Title

Parents Raising Young Adults on the Autism Spectrum: Perspectives on Advocacy and Occupational Balance

Start Time

16-10-2009 9:30 AM

End Time

16-10-2009 11:00 AM

Abstract

This paper presents the results of an investigation of parents’ perspectives on advocacy actions and occupational balance raising young adults on the autism spectrum. Previous findings on parent advocacy have focused on mothers (1) and young children with autism (2); however data are sparse regarding parenting the older adult child on the autism spectrum. As children transition to adulthood, at the age of 21 federally mandated services under the Individuals with Disabilities Education Act (IDEA) are discontinued. Although a 1997 amendment to IDEA requires individualized transition planning to begin at age 14, parents frequently confront additional challenges as their roles shift from caregiver of a young child to life-long facilitator. Adequate vocational, educational, and social programming for the young adult on the autism spectrum based on a family care model is limited. Through the theoretical framework of empowerment (3) and the paradigm of occupational justice (4), an exploration of parents’ strengths and needs as they assist their children in navigating paths towards independence are delineated. Utilizing a concurrent mixed methods design, parent participants raising a young adult child on the autism spectrum disorders (n = 14) completed the Parent Advocacy Scale (PAS) (5) to quantify advocacy efforts on behalf of their children, a semi-structured interview on occupational balance (leisure pursuits), and a demographic questionnaire. The advocacy scale and demographic data were analyzed using statistical software and secondary, in-depth analyses of parent interviews using Atlas.ti software are presented. Results indicate that services for young adults on the autism spectrum is severely lacking. Also, parents perceive advocacy as an obligation and create numerous social networks on behalf of their adult children in increase awareness and social action. By exploring this unique parent perspective of raising an older adult child, parent narratives documenting their continuous struggles for educational, social and vocational services may lead to a greater understanding of their challenges and comprehensive service delivery from occupational therapists working towards the Centennial Vision of the American Occupational Therapy Association (AOTA).

References

McGuire, B. K., Crowe, T. K., Law, M., & VanLeit, B. (2004). Mothers of children with disabilities: Occupational concerns and solutions. OTJR: Occupation, Participation, and Health, 24(2), 54-63. Access Article

DeGrace, B. W. (2004). The everyday occupation of families with children with autism. American Journal of Occupational Therapy, 58(5), 543-550. DOI: 10.5014/ajot.58.5.543

Zimmerman, M. A., Israel, B. A., Schulz, A. & Checkoway, B. (1992). Further exploration in empowerment. American Journal of Community Psychology, 20(6), 207-227. DOI: 10.1007/BF00942234 [Also available through UMich: Access]

Townsend, E. & Wilcock, A. A. (2004). Occupational justice and client-centered practice: A dialogue in progress. Canadian Journal of Occupational Therapy, 71(2), 75-87. Article Access

Nachshen, J., Anderson, L., & Jamieson, J. (2001). The Parent Advocacy Scale: Measuring advocacy in parents of children with special needs. Journal on Developmental Disabilities, 8(1), 93-105. Article Access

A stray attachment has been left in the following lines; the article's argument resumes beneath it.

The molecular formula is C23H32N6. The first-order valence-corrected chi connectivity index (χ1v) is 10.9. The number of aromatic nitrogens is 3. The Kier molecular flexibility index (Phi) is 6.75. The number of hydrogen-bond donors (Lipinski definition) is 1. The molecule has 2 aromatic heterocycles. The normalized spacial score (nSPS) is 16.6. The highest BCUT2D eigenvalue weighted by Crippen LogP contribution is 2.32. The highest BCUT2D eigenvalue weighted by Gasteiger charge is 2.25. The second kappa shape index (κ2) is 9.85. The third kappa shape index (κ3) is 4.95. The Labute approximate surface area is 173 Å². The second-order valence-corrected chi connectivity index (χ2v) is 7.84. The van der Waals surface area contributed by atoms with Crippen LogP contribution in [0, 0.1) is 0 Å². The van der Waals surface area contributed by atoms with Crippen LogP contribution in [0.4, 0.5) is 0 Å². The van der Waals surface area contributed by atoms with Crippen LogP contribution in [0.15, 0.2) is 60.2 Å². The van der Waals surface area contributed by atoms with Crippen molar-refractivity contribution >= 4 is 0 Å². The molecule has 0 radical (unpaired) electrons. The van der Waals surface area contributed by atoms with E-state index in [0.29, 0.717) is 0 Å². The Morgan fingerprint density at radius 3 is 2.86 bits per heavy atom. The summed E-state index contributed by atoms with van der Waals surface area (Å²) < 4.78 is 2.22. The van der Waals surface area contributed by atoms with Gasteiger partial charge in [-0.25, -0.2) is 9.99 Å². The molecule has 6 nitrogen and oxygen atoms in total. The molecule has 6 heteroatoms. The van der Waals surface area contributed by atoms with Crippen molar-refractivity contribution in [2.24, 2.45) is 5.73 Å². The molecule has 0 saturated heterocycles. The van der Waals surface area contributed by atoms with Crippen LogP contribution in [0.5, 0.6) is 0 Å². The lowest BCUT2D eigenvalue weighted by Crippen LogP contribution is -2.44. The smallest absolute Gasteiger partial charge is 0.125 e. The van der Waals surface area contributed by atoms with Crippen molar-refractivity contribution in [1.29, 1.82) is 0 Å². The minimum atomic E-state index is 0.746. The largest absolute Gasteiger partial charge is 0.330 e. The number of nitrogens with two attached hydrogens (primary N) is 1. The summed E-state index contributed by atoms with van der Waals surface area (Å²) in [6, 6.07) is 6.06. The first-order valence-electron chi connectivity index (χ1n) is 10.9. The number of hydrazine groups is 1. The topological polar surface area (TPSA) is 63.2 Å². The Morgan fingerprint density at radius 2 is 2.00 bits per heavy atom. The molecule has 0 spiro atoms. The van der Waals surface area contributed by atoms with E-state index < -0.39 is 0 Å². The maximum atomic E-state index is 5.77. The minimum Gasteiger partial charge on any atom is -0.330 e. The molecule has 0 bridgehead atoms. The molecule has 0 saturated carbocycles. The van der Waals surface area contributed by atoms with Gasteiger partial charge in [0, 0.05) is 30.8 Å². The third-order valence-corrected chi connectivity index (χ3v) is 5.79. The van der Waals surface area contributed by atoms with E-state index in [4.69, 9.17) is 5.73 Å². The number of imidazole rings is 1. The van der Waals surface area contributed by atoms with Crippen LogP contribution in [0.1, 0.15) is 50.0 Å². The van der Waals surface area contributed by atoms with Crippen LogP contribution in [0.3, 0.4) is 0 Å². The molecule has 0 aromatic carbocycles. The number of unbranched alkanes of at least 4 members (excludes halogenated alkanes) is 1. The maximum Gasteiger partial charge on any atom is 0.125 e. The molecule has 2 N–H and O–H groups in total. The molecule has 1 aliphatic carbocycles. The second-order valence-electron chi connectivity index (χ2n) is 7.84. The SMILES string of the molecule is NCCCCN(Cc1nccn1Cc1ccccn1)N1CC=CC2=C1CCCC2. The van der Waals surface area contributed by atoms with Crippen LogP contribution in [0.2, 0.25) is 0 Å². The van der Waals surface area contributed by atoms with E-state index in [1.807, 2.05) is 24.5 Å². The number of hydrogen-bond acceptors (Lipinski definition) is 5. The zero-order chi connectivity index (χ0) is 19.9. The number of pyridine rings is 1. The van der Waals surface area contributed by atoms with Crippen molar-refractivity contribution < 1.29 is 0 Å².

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Oct 16th, 9:30 AM Oct 16th, 11:00 AM

Parents Raising Young Adults on the Autism Spectrum: Perspectives on Advocacy and Occupational Balance

This paper presents the results of an investigation of parents’ perspectives on advocacy actions and occupational balance raising young adults on the autism spectrum. Previous findings on parent advocacy have focused on mothers (1) and young children with autism (2); however data are sparse regarding parenting the older adult child on the autism spectrum. As children transition to adulthood, at the age of 21 federally mandated services under the Individuals with Disabilities Education Act (IDEA) are discontinued. Although a 1997 amendment to IDEA requires individualized transition planning to begin at age 14, parents frequently confront additional challenges as their roles shift from caregiver of a young child to life-long facilitator. Adequate vocational, educational, and social programming for the young adult on the autism spectrum based on a family care model is limited. Through the theoretical framework of empowerment (3) and the paradigm of occupational justice (4), an exploration of parents’ strengths and needs as they assist their children in navigating paths towards independence are delineated. Utilizing a concurrent mixed methods design, parent participants raising a young adult child on the autism spectrum disorders (n = 14) completed the Parent Advocacy Scale (PAS) (5) to quantify advocacy efforts on behalf of their children, a semi-structured interview on occupational balance (leisure pursuits), and a demographic questionnaire. The advocacy scale and demographic data were analyzed using statistical software and secondary, in-depth analyses of parent interviews using Atlas.ti software are presented. Results indicate that services for young adults on the autism spectrum is severely lacking. Also, parents perceive advocacy as an obligation and create numerous social networks on behalf of their adult children in increase awareness and social action. By exploring this unique parent perspective of raising an older adult child, parent narratives documenting their continuous struggles for educational, social and vocational services may lead to a greater understanding of their challenges and comprehensive service delivery from occupational therapists working towards the Centennial Vision of the American Occupational Therapy Association (AOTA).